06 Jul 15
Balkan States Weigh Impact of Greece’s ‘No’
Officials in the Balkans are weighing up the potential impact of the Greek referendum result on their countries amid warnings that a deepening of the crisis could damage economies in the region.
Belgrade, Skopje, Zagreb, Prijedor, Podgorica
‘No’ voters in Greece. | Photo by Beta/AP
As political leaders surveyed the potential fallout from the Greek referendum, Belgian foreign minister Didier Reynders warned on Monday that if Athens leaves the Eurozone, it could destabilise economies in the Balkans.
“We must not forget that the Greek influence in the Balkans is very significant, as it is one of the key investors in the region. The consequences can affect not only the Former Yugoslav Republic of Macedonia and Montenegro, but also… Bulgaria,” Reynders told Belgium’s RTL radio station.
In Sunday’s referendum, Greek voters overwhelmingly rejected austerity proposals from the country’s creditors – the ECB, the EU and the IMF. As a result, an emergency Eurozone summit has been called for Tuesday.
Macedonia’s central bank said however that it did not plan any new measures to protect the country’s financial system. The bank last week restricted capital outflow from Macedonian banks into Greece.
“We will monitor the situation with the solvency of the Greek banking sector and we will react if necessary,” Macedonian central bank governor Dimitar Bogov told media.
In Montenegro, the central bank said last week that analysis indicated that the country will not be significantly affected by the crisis because its banking system is not closely linked to Greece and mutual trade levels are low.
The head of the parliamentary committee on the economy and the budget, Aleksandar Damjanovic, said on Monday however that Montenegro should be ready if Greece leaves the Eurozone.
“Montenegro should already have a ‘plan B’ with a clear and precise measures for all the institutions, which would be launched in case of a ‘Grexit’, in order to reduce the risks and impacts on Montenegro in case of such a scenario,” Damjanovic said.
Meanwhile Bosnia and Herzegovina is already facing a serious liquidity crisis in the coming period after officials have announced last week that reforms, which were initially agreed with the EU and the IMF, will not be implemented.
As Bosnia’s currency, the convertible mark, is directly linked to the euro, any fluctuation in the euro as a result of the ongoing Greek crisis will be immediately felt in the country, Banja Luka-based economist Sinisa Pepic told BIRN.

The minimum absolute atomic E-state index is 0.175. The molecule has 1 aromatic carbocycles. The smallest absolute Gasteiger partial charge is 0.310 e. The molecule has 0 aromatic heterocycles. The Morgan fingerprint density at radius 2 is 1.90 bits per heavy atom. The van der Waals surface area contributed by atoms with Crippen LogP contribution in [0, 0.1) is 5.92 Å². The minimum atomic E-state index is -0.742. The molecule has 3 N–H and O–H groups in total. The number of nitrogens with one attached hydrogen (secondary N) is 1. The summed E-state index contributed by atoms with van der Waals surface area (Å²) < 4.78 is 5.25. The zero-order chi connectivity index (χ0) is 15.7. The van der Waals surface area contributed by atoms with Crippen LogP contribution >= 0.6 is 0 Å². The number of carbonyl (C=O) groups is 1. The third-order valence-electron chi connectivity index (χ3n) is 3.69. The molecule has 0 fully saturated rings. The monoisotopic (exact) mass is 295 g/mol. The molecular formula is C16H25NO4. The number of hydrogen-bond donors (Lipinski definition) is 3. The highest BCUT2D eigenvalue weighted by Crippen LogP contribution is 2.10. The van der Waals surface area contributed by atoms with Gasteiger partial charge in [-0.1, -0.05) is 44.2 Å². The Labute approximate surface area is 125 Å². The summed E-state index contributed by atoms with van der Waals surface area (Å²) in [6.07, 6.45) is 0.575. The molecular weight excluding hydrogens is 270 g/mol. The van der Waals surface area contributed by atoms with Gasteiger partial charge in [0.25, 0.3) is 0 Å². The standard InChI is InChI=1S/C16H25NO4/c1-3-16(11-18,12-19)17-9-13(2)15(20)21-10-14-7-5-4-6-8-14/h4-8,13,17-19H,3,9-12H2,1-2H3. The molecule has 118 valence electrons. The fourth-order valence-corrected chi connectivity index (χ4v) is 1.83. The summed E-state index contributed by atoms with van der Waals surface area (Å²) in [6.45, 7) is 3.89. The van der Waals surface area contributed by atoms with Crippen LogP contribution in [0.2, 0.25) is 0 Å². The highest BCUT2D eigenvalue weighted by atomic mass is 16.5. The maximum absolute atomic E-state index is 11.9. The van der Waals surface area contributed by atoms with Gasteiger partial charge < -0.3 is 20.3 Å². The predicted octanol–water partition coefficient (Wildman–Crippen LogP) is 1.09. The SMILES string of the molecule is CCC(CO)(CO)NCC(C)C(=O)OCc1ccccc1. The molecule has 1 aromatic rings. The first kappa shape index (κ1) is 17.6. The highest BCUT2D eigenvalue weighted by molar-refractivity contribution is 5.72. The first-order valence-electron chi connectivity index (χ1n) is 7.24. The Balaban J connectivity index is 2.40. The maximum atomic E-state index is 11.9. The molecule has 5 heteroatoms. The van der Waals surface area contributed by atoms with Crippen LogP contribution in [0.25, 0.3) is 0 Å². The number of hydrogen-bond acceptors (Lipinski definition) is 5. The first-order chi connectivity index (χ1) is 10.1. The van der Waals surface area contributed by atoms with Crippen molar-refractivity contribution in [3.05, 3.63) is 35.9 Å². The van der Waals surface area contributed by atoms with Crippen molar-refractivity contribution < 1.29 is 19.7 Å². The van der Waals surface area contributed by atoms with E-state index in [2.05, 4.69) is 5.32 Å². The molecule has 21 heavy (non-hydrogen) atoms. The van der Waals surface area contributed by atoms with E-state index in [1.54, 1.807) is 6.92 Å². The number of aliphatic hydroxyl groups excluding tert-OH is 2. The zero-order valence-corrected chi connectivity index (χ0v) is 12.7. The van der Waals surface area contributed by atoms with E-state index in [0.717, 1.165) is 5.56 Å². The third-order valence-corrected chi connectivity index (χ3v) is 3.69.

“This would significantly worsen the position of our foreign debt, which is mostly in US dollars, and would reduce the amount of money from collected VAT that would go into the budgets,” Pepic said.
In Serbia, Prime Minister Aleksandar Vucic did not address the Greek vote directly but praised the austerity measures his administration has introduced to make the country “financially healthy”.
“My job is to be sure that, when I leave the government, somebody else does not deal with bankruptcy like some Europe countries are facing today,” Vucic told reporters on Monday.
Serbian economist Goran Nikolic told BIRN that the banking sector in the country could face problems because four Greek banks own around 15 per cent of the entire banking sector.
“Greek bankruptcy could cause panic and this is what could put the banks [in Serbia] in jeopardy,” Nikolic said.
A source within the Serbian national bank told Belgrade newspaper Blic on Saturday that the bank is carefully monitoring transactions between the Greek banks in Serbia and their headquarters in Greece because it wants to prevent the uncontrolled outflow of money from Serbia.
Serbian Labour Minister Aleksandar Vulin, whose Movement of Socialists party is close to the Greek governing party Syriza, said meanwhile that the EU had to understand the message from Greece – “that there were small, ordinary people to be taken into account”.
In EU member state Croatia, senior officials made no comment on Sunday’s referendum. But former president Ivo Josipovic said that it showed there were deep divisions in Greek society.
“From this should be drawn a lesson that spending beyond one’s means will have to be paid off eventually,” Josipovic said.
He added that “a common language, compromises and a sustainable resolution of the crisis must be found”.
Source: Balkan Insight (Montenegro)